Tracing Your Roots

Tracing your genealogy has traditionally relied on library research and paper records. Eventually, every genealogist runs into a gap in the records that prevents them from adding to the family tree. Some of those gaps can be overcome by tracing your ancestors with genetic testing.

Each of us has a unique set of DNA that is a mix of our parents genes. Your complete set of genes is your genetic profile, or genotype. Within each genotype are strands of DNA that hardly change from one generation to the next. Its these strands of DNA that make finding your roots with genetic testing possible.

When tracing your genealogy, you can use genetic genealogy tests to determine any of the following:

  • a rough estimate of your familys earliest origins
  • if two people are (or are not) related
  • if two people share a common ancestor
  • if you are related to people who share your surname
  • to confirm or deny traditional genealogical research.

Finding Your Roots with Genetic Testing

There are several options when tracing your family tree with DNA testing. Each ancestry DNA test has its own strengths and limitations.

mtDNA tests examine mitochondrial DNA, or mtDNA. mtDNA is a special type of DNA passed from a mother to her children. The mtDNA found in sperm is destroyed during fertilization. Therefore both men and women only inherit mtDNA from their mothers. mtDNA can be used to determine whether two people share a common female ancestor.

Y chromosomal DNA tests can be used to verify or deny whether two men are related. Only men carry the Y chromosome, so this test can only determine relatedness amongst men. If you are a woman tracing your family tree through the male line, you ”ll need to convince a male relative to provide a DNA sample.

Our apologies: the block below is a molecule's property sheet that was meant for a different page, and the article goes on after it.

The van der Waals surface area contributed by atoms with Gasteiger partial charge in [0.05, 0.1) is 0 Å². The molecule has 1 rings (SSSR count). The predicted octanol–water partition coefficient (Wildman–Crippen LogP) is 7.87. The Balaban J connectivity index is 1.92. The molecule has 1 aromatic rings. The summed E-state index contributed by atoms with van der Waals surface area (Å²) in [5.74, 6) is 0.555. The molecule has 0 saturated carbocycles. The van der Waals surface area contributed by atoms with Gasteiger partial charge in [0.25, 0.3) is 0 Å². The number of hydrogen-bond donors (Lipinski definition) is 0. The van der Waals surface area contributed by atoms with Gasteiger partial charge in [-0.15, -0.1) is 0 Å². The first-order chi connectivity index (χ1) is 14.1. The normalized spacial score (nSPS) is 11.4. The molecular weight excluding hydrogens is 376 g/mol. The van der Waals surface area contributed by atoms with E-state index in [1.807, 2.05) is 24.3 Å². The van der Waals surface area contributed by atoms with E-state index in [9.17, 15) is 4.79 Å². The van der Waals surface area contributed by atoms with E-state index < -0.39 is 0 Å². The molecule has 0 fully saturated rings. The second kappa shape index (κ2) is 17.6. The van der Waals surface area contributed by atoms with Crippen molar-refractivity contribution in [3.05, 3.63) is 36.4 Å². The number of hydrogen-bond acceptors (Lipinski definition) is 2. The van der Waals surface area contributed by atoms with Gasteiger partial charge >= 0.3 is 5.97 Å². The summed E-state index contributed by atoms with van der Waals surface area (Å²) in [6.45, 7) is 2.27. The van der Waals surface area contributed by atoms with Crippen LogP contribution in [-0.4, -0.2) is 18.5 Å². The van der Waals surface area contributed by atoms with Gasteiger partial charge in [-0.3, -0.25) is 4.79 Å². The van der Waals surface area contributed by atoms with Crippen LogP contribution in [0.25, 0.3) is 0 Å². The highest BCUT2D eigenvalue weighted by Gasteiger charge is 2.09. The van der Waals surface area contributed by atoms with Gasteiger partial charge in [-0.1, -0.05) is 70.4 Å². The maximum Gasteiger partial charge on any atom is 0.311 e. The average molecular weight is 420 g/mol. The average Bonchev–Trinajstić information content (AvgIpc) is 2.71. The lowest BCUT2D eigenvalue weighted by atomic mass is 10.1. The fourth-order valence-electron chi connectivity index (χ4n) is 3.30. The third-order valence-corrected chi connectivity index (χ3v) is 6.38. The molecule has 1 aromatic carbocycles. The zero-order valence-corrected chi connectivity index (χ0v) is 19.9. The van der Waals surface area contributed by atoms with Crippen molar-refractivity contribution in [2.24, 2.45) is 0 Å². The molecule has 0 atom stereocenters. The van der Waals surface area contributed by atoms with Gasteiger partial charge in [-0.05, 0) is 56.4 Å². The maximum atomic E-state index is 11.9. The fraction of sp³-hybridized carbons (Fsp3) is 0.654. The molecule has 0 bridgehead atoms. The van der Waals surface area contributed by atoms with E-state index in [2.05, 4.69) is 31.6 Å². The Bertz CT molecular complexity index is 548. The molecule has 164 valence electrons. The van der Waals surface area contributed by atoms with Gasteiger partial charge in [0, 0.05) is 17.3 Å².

Y chromosome genetic testing is very helpful if youre tracing your family tree, especially if you are of European descent. Y-DNA markers mutate, on average, once every 500 years. Europeans adopted the widespread use of surnames only 500 to 800 years ago. This coincidence makes Y-DNA tests one of the most popular choices when tracing your ancestors with genetic testing.

If you want to take the ultimate step toward finding your roots with genetic testing, consider an ancestral DNA test. This test provides you with clues to the geographic location of your earliest ancestors. Ancestral DNA tests do not provide you with proof of your ethnicity, but do provide interesting information for genealogists.

Limits to Tracing Your Ancestors with Genetic Testing

Finding your roots with genetic testing is fascinating, but its important to bear in mind the limitations of genetic genealogy. Neither mtDNA nor Y-DNA tests can tell you the exact relationship between two people. The tests can reveal whether or not two people share a common ancestor, but not who that ancestor was or when he or she lived.

For instance, a Y-DNA test may reveal that two men share an ancestor. However, whether that ancestor was their grandfather, or a man born 300 years ago, cannot be determined through the testing process.

Sometimes tracing your genealogy with DNA can produce interesting results. The one result that cant be disputed is when testing reveals no relationship. This may contradict traditional genealogical research, and can indicate anything from an unrecorded adoption to an ancestors infidelity.

Such results raise interesting and occasionally mystifying questions for genealogists; after all, isnt the search for undiscovered branches of the family tree what makes tracing your genealogy so fascinating?

Resources

Bradford, D. (2005). Genetic genealogy: Using DNA testing for family research. Retrieved November 10, 2008, from the Rootsweb Web site: http://www.rootsweb.ancestry.com/~wircgs/genetic_genealogy.html.